Learn which plants thrive in your Hardiness Zone with our new interactive map!

Care of Apricot Trees

By Jennifer Loucks ; Updated September 21, 2017

The apricot is a cool-climate fruit tree that grows hardy in USDA growing zones 5 through 9. Apricot trees produce pinkish-white flowers in the spring and will fruit in early summer after the second year of growth. A single, healthy tree will produce three to four bushels of apricots each year. Apricot tree blossoms are susceptible to frost and should be planted in an area that warms early in the growing season to reduce the chance of frost damage.

Plant the apricot tree in a location that has a well-draining, nutrient-rich soil and full sunlight conditions. A loam-type soil is preferred. Provide a space that has a diameter of approximately 15 feet.

Water the tree once a week when the rainfall amount is less than one inch. Increase the watering to twice a week during the hot summer months if the tree is producing fruit. Decrease water application in the cooler winter and spring months.

Apply a balanced fruit tree fertilizer in late winter. Apply a second fertilizer treatment as the tree begins fruit production to prevent stress on the tree. Apply a half dose of nitrogen fertilizer in the spring season before blooming.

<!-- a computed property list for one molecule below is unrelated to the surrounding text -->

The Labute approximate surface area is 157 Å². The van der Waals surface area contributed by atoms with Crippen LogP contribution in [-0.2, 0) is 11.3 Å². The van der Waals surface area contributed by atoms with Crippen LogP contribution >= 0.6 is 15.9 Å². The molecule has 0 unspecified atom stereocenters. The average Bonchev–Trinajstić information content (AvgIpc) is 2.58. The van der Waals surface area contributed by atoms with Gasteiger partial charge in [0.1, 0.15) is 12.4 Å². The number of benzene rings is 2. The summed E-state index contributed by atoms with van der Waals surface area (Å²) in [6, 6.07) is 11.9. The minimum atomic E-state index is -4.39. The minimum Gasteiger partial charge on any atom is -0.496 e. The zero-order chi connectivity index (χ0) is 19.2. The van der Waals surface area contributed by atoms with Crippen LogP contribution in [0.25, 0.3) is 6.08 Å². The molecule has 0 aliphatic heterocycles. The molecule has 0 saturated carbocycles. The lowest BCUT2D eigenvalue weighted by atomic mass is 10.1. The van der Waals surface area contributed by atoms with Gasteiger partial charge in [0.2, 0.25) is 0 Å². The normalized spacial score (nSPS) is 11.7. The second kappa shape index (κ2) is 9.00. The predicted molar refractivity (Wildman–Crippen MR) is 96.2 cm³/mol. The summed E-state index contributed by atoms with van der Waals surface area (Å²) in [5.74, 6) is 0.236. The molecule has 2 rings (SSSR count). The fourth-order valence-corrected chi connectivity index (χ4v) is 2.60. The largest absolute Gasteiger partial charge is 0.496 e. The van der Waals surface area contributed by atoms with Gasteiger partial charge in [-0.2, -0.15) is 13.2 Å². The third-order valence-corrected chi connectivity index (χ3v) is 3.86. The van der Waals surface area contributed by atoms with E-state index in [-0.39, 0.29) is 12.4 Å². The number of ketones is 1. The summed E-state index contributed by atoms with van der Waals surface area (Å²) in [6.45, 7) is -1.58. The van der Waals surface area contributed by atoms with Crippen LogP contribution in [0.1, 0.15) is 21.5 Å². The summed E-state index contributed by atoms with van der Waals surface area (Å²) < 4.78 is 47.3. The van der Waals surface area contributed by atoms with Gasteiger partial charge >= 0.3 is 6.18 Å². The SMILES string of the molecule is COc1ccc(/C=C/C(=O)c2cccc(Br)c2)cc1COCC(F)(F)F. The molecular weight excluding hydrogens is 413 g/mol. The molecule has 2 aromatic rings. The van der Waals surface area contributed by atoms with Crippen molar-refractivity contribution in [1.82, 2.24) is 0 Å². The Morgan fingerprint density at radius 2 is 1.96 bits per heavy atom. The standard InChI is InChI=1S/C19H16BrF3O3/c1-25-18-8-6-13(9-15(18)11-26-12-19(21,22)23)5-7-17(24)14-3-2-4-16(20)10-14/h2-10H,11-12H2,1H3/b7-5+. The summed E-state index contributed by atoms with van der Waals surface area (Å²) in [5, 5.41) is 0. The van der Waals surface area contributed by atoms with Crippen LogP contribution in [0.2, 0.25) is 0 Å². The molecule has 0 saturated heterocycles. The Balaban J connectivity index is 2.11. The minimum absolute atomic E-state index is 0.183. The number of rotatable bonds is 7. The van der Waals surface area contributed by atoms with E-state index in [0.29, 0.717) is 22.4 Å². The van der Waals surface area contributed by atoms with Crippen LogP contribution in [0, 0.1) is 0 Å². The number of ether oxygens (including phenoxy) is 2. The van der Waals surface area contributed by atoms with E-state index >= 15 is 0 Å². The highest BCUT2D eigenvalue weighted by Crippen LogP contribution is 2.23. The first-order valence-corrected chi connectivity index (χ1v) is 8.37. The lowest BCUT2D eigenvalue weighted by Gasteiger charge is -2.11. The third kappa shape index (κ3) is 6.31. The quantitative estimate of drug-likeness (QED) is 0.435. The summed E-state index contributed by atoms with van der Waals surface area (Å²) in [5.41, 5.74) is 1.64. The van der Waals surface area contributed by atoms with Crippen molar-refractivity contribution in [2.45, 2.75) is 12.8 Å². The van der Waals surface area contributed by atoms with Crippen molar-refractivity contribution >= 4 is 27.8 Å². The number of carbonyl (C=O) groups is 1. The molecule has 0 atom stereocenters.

Prune the apricot tree to remove dead branch growth and branches that cross or rub on each other. Prune the tree minimally the first two years of growth as the fruit is produced on two-year-old wood. Prune the tree into a vase shape with an open center after two years. This will allow for easy access to fruit and increase air flow through the branches.

Pick fruit to thin out the clusters once they reach a size of one inch. Trees that have high production with produce small sized fruit and possible damage to the branches from excess weight. Remove the weakest-appearing fruit so three to four apricots are left on each growth cluster.


Things You Will Need

  • Shovel
  • Water
  • Balanced fruit tree fertilizer
  • Nitrogen fertilizer
  • Tree pruning clipper


  • Apricot trees will self-fertilize and don't require a pollinator tree planted close.

About the Author


Jennifer Loucks has been writing since 1998. She previously worked as a technical writer for a software development company, creating software documentation, help documents and training curriculum. She now writes hobby-based articles on cooking, gardening, sewing and running. Loucks also trains for full marathons, half-marathons and shorter distance running. She holds a Bachelor of Science in animal science and business from University of Wisconsin-River Falls.